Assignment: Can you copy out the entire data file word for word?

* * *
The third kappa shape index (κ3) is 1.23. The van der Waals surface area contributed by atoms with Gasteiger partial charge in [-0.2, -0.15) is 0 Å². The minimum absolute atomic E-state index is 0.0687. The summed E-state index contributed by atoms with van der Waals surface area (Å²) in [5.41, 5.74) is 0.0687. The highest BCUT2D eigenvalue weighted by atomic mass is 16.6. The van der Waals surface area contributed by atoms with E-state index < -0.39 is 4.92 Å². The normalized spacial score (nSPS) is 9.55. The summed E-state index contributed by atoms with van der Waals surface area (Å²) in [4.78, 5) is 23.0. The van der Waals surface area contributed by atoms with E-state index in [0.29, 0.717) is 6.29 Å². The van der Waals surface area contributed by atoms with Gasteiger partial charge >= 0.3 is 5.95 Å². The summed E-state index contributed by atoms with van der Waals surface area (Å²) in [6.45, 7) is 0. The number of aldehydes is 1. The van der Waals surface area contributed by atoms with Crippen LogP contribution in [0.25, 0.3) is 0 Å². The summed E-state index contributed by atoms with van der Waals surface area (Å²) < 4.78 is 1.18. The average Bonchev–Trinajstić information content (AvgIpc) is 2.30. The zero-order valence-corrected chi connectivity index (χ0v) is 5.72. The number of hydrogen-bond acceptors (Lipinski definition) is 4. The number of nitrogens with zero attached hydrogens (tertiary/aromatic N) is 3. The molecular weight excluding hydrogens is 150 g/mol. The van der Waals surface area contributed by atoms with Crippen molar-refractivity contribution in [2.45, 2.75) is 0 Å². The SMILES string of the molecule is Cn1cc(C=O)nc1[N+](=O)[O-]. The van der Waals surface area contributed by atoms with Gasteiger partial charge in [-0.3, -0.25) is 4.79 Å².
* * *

The third kappa shape index (κ3) is 1.23. The van der Waals surface area contributed by atoms with Gasteiger partial charge in [-0.2, -0.15) is 0 Å². The minimum absolute atomic E-state index is 0.0687. The summed E-state index contributed by atoms with van der Waals surface area (Å²) in [5.41, 5.74) is 0.0687. The highest BCUT2D eigenvalue weighted by atomic mass is 16.6. The van der Waals surface area contributed by atoms with E-state index < -0.39 is 4.92 Å². The normalized spacial score (nSPS) is 9.55. The summed E-state index contributed by atoms with van der Waals surface area (Å²) in [4.78, 5) is 23.0. The van der Waals surface area contributed by atoms with E-state index in [0.29, 0.717) is 6.29 Å². The van der Waals surface area contributed by atoms with Gasteiger partial charge >= 0.3 is 5.95 Å². The summed E-state index contributed by atoms with van der Waals surface area (Å²) in [6.45, 7) is 0. The number of aldehydes is 1. The van der Waals surface area contributed by atoms with Crippen LogP contribution in [0.25, 0.3) is 0 Å². The summed E-state index contributed by atoms with van der Waals surface area (Å²) < 4.78 is 1.18. The average Bonchev–Trinajstić information content (AvgIpc) is 2.30. The zero-order valence-corrected chi connectivity index (χ0v) is 5.72. The number of hydrogen-bond acceptors (Lipinski definition) is 4. The number of nitrogens with zero attached hydrogens (tertiary/aromatic N) is 3. The molecular weight excluding hydrogens is 150 g/mol. The van der Waals surface area contributed by atoms with Crippen molar-refractivity contribution in [2.45, 2.75) is 0 Å². The SMILES string of the molecule is Cn1cc(C=O)nc1[N+](=O)[O-]. The van der Waals surface area contributed by atoms with Gasteiger partial charge in [-0.3, -0.25) is 4.79 Å².